Messrs Hogarth and Erichsen actively promoted the use of indigenous Australian flora and fauna elements and indigenous figures into their metal work and jewellery. They achieved great success during the 1850s notably through the vice-regal patronage of Governors Young and Denison.

Their works are today held in Canberra’s National Library of Australia and National Gallery of Australia. And Melbourne’s National Gallery of Victoria and Sydney’s Powerhouse Museum.

 


1823 Macintosh & Degraves obv
COIN
1823 Macintosh and Degraves Shilling
QUALITY
nearly Uncirculated
PROVENANCE
Guy Newton-Brown, Private Collection Sydney
PRICE
$ 95,000
COMMENTS
That historians have traced a business transaction involving the 1823 Macintosh & Degraves Kangaroo Shilling back to 1848 attests to the importance of this iconic piece of Australiana. The transaction was a purchase for the esteemed London National Collection. The Kangaroo Shilling has a remarkable history with a connection that lives on today to Tasmania's Cascade Brewery.
STATUS
Available now
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1823 Macintosh and Degraves Rev

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This particular Macintosh and Degraves Shilling is the finest of 15 known examples. Excessively rare, consistently in demand, this piece stands shoulder to shoulder with some of Australia’s great coin rarities.

Formerly owned by Melbourne barrister Guy Newton-Brown it is sold with historical papers from Spink & Son London, 1968.

1823 Macintosh & Degraves documents

Fondly referred to as the ‘Smiling Rat’, the design was reputedly based on a drawing that was sent back to London in the late 1780s, said to be the first depiction of an Australian kangaroo.

It is our first Australian token and the only piece to be struck in this denomination.

When Hugh McIntosh and Peter Degraves organised the striking of this token for the Cascade Saw Mills in 1823, they could hardly have foreseen that it would one day become a prized collector piece. 

The token is remarkable for a number of reasons, all of which adds to its value today.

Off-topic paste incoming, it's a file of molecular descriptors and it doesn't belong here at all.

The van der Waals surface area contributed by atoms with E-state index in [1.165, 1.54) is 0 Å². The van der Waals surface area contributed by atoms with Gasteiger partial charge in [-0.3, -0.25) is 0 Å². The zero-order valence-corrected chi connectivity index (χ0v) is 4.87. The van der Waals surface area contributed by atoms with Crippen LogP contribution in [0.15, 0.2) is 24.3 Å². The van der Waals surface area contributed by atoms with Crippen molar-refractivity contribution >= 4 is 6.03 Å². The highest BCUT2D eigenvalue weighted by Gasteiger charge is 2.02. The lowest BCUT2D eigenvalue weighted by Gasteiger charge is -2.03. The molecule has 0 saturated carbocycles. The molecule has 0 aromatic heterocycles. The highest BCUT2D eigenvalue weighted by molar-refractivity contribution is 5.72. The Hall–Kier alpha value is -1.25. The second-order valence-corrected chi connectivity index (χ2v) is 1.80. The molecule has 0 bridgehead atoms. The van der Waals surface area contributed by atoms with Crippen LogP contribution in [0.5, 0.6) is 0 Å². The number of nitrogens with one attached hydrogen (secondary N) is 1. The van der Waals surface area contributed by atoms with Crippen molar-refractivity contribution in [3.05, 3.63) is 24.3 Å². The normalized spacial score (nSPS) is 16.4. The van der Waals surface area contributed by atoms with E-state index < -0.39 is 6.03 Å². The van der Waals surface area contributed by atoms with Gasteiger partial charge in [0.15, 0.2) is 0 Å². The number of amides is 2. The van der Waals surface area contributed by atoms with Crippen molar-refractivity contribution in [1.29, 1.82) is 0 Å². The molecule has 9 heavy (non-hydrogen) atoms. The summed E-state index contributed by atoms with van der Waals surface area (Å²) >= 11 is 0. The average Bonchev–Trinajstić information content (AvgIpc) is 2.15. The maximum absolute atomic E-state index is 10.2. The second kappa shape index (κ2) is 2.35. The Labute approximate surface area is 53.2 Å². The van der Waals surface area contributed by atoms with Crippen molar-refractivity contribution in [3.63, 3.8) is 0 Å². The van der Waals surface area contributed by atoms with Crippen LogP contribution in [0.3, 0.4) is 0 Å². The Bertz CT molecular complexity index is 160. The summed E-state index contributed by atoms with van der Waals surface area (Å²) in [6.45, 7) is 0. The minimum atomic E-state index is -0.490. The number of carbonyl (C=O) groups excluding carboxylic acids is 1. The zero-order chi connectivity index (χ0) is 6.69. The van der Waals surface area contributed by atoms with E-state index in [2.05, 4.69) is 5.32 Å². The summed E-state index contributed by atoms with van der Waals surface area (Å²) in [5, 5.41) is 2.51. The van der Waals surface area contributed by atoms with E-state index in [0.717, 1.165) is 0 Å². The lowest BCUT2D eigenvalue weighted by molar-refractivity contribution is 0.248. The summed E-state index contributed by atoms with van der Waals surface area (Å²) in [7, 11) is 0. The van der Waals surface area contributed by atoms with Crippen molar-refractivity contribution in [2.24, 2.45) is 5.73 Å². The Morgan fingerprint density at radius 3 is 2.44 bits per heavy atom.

• For a start, there’s that creature. Anyone who has taken even a passing interest in our colonial history would have seen it elsewhere: it’s reputedly based on a drawing that was sent back to London in the late 1780s, said to be the first depiction of an Australian kangaroo.
  • Then there’s the ‘Tasmania’ legend on the token. Until 1853 the island colony was known officially as Van Diemen’s Land, although Tasmania was used in print as early as 1824.
  • Messrs McIntosh and Degraves did not arrive in the colony until April 1824 – the year after the token’s ostensible date. What’s more, the Cascade Saw Mills for which it was struck didn’t commence operations until four months later.
  • It’s generally acknowledged that the Macintosh and Degraves token was struck in London in 1824 prior to their departure from England, most likely at the Soho Mint of Matthew Boulton fame. Furthermore, it is believed that it was never issued, the majority melted down following a well-documented custom’s seizure involving the partners’ cargo.

That we don’t know the full story has tantalised numismatists and historians for decades.

Does it really matter? Definitely not – after all, it simply adds to the magic. 


1856 Sovereign date side replacement 160928-9907
COIN
1856 Sydney Mint Sovereign
QUALITY
Good Extremely Fine / About Uncirculated
PROVENANCE
Private Collection Sydney
PRICE
$ 45,000
COMMENTS
A fascination with coins as a child, and a passion for colonial history as an adult, saw a Sydney resident pursue the Sydney Mint Sovereign series over a twenty year period. His focus was on quality, but in the case of rare date sovereigns (such as the 1855 and 1856) he held a number of examples. This superb 1856 Sydney Mint Sovereign is one such coin from his collection.
STATUS
Available now
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1856 Sovereign non date side replacement 160928-9923

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The 1856 Sydney Mint Sovereign is a great rarity. And it's a fact that in the upper quality levels it is as difficult - if not more difficult - to acquire than the 1855 Sovereign.

And yet the mintages of both coins would suggest otherwise. (1855 – 502,000. 1856 – 981,000.)

The industry has always acknowledged the scarcity of the 1856 Sovereign.

Both the '55 and '56 sovereigns have shared the same catalogue value for decades, declaring them equally as important.

On the 9th August 1853 Queen Victoria approved an Order in Council prepared by the British Government to establish Australia’s very first mint at or near Sydney, in New South Wales.

Two years later the designs had been approved. Dies produced at the Royal Mint London, and dated 1855, were despatched to the Sydney Mint which had been established on the site of the old Rum Hospital in Macquarie Street. 

The mint began receiving gold on May 14, 1855, and issued its first sovereigns soon after on June 23. Records indicate that 502,000 sovereigns were struck in the Sydney Mint’s first year of operation.

Though the reverse side featured a uniquely Australian design, with the words Australia and Sydney Mint featured boldly, the obverse side was similar to English coins with the plain, ribboned head of Queen Victoria. (Referred to as the Type 1 portrait design.)

The reverse design has fascinated historians and collectors alike for decades. The coins were inscribed with the national name, Australia, even though the country was operating as separate colonies. Australia did not operate under a single government until Federation in 1901.